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How I Did It

Learn from these journalists how they have covered various aspects of patient safety. They provide valuable tips and sources and explain how they got past the challenges to better inform their audiences.

Investigating climate change and the military heat crisis

November 2019
David Hasemyer reported an InsideClimate News/NBC investigative story showing more U.S. troops are falling to heatstroke and heat exhaustion as the military struggles to balance training with rising temperatures.

The story behind case No. 20160614001 was that of Sgt. Sylvester Cline, an Iraq veteran and father of five who collapsed and later died after enduring hours under a scorching sun during a field exercise at Fort Chaffee in Arkansas. Case No. 20160614001 was among the decade’s worth of data the military had gathered that showed a steady increase in the number of military personnel harmed by heat.

Here, Hasemyer lays out the background and shares his sources for similar reporting that could be done all around the country.

66 Garage: Reporter talks about finding a patients' identity, humanity 


Joanne Faryon

November 2019
Award-wining journalist Joanne Faryon has been writing a series of stories and produced a six-part podcast on her two-year pursuit of the identity of 66 Garage, a man kept on life support for nearly two decades and whose consciousness was questionable.

She found him in a San Diego skilled nursing facility, or “vent farm.”

So moved by the anonymity of his plight, she vowed to learn his name, find out how he got there and contact his relatives who, as it turned out, thought he had died long ago.

Considering the ethics of producing podcast on 'vent farm' patient

November 2019
Joanne Faryon produced a podcast about “Sixty-Six Garage,” a man who went unidentified in a San Diego “vent farm,” aka skilled nursing facility, for 15 years. Her gripping oral recount of how she quit her job in 2015 and spent her own money and resources to find out who he was and how he ended up this way, attached to ventilators and unable to speak or move, is chilling.

She ultimately discovered his identity through sheer persistence, although she encountered some tricky ethical questions along the way about how she herself became part of the story. She also discovered how he got that name, “Sixty-six Garage,” which reveals a lot about how hospital providers grapple with the challenge of identifying patients when they themselves can’t tell their care givers who they are.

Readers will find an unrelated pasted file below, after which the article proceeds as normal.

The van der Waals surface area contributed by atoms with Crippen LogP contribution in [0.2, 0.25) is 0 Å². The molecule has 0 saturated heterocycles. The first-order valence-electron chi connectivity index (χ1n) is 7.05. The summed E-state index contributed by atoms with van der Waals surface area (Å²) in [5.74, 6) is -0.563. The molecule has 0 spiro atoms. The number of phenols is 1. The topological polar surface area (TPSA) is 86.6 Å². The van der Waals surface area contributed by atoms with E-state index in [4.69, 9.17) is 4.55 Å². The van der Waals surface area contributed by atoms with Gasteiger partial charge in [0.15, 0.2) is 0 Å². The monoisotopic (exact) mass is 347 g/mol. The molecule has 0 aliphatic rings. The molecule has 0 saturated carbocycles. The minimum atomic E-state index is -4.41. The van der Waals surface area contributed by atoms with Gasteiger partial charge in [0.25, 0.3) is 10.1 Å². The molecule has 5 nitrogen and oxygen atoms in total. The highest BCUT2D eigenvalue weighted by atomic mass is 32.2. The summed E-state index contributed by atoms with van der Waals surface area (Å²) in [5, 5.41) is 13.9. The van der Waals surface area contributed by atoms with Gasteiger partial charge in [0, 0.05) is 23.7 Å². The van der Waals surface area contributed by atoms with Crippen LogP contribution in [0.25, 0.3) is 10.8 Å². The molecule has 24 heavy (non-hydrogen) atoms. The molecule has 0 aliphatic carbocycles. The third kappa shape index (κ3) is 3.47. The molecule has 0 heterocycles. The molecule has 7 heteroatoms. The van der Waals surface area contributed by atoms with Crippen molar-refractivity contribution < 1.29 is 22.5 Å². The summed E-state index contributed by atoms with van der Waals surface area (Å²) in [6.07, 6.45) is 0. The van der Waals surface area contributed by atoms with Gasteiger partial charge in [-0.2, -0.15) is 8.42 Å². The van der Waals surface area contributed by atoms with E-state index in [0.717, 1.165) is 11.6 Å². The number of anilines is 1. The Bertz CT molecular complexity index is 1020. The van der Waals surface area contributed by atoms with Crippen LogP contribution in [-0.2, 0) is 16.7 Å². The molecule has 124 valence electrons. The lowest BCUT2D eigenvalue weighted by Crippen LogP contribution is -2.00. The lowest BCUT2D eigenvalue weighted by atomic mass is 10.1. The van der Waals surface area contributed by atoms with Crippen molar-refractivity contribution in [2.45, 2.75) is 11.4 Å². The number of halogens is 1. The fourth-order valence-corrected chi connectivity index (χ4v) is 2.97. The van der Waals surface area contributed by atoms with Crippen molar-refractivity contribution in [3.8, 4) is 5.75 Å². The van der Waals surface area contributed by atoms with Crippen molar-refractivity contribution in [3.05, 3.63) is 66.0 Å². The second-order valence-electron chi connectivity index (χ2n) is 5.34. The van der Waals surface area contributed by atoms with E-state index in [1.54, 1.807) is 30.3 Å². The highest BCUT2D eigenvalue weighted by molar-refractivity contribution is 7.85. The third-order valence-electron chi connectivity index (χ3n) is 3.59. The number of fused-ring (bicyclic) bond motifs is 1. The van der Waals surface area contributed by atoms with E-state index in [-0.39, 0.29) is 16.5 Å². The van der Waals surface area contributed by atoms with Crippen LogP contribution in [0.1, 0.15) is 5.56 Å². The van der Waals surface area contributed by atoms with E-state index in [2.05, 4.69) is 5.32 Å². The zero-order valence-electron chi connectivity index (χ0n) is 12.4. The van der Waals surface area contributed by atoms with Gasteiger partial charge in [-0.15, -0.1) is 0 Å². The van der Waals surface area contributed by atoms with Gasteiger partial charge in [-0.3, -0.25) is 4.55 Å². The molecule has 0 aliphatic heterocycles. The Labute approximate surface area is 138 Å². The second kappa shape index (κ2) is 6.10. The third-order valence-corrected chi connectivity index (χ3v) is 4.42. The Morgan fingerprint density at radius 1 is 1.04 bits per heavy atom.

How a doctor’s tip and a Facebook algorithm led to an award-winning series

July 2019
This is the story of how a doctor’s tip, with help from a Facebook algorithm, led to an award-winning series about a nationwide network of diabetes clinics that some experts called a scam. The story does not end well for the network’s founder, G. Ford Gilbert, who goes to federal prison in August.

How I learned about Trina is probably what happens to a lot of journalists who stumble onto a great story. The path might be circuitous and require a lot of patience and curiosity.

Reporters find dire problems with Texas’ Medicaid system


Andrew Chavez


David McSwane

June 2019
This year’s Goldsmith Prize for Investigative Reporting, awarded by the Shorenstein Center on Media, Politics and Public Policy at the Harvard Kennedy School, went to two reporters at the Dallas Morning News who investigated the Texas Medicaid system.

David McSwane and Andrew Chavez spoke to the Shorenstein’s Journalist’s Resource about their series, "Pain & Profit.”

We’re reprinting it, with their permission, as a “How I Did It” piece.

How one reporter accidentally stumbled on a state-wide prescribing investigation

November 2018
With “Death Certificate Project” and “opioids” in a headline, any story would — one would think — be a gold mine for page views. 

But it surprised Cheryl Clark that no media organization had published anything on this California effort when she found out about it, though it had been going on for more than three years.

Designed to identify excessive opioid prescribers, the ongoing project involves the Medical Board of California’s review of nearly 2,700 death certificates for patients with confirmed fatal overdoses in 2012 and 2013.

Patient safety expert Wachter discusses evolution of technology in health care

November 2018
Robert Wachter, M.D., chair of the Department of Medicine at the University of California, San Francisco, is considered the “father” of the hospitalist field and a leader in the patient safety field. He’s written six books, including “The Digital Doctor: Hope, Hype, and Harm at the Dawn of Medicine’s Computer Age,” which took a detailed look at the role of technology in health care. Wachter was a keynote speaker at the 2018 Society to Improve Diagnosis in Medicine Conference in New Orleans – where he talked about medicine’s digital transformation and the upsides and the downsides that accompany progress. He sat with Liz Seegert for an interview prior to his presentation.

Award-winning journalist helps students dive deep into local elder abuse investigation

October 2018
Tracy Breton, a Pulitzer prize-winning investigative and legal affairs reporter at the Providence Journal for 40 years, and now professor of English and nonfiction writing at Brown University, finally got the opportunity to report out the elder abuse series she’s wanted to do for a decade. She oversaw a year-long investigation by a team of Brown University students into the issue of elder abuse in Rhode Island. The project blossomed into a nine-part-series for the Providence Journal thanks to a new, nonprofit community news initiative, the Community Tribune.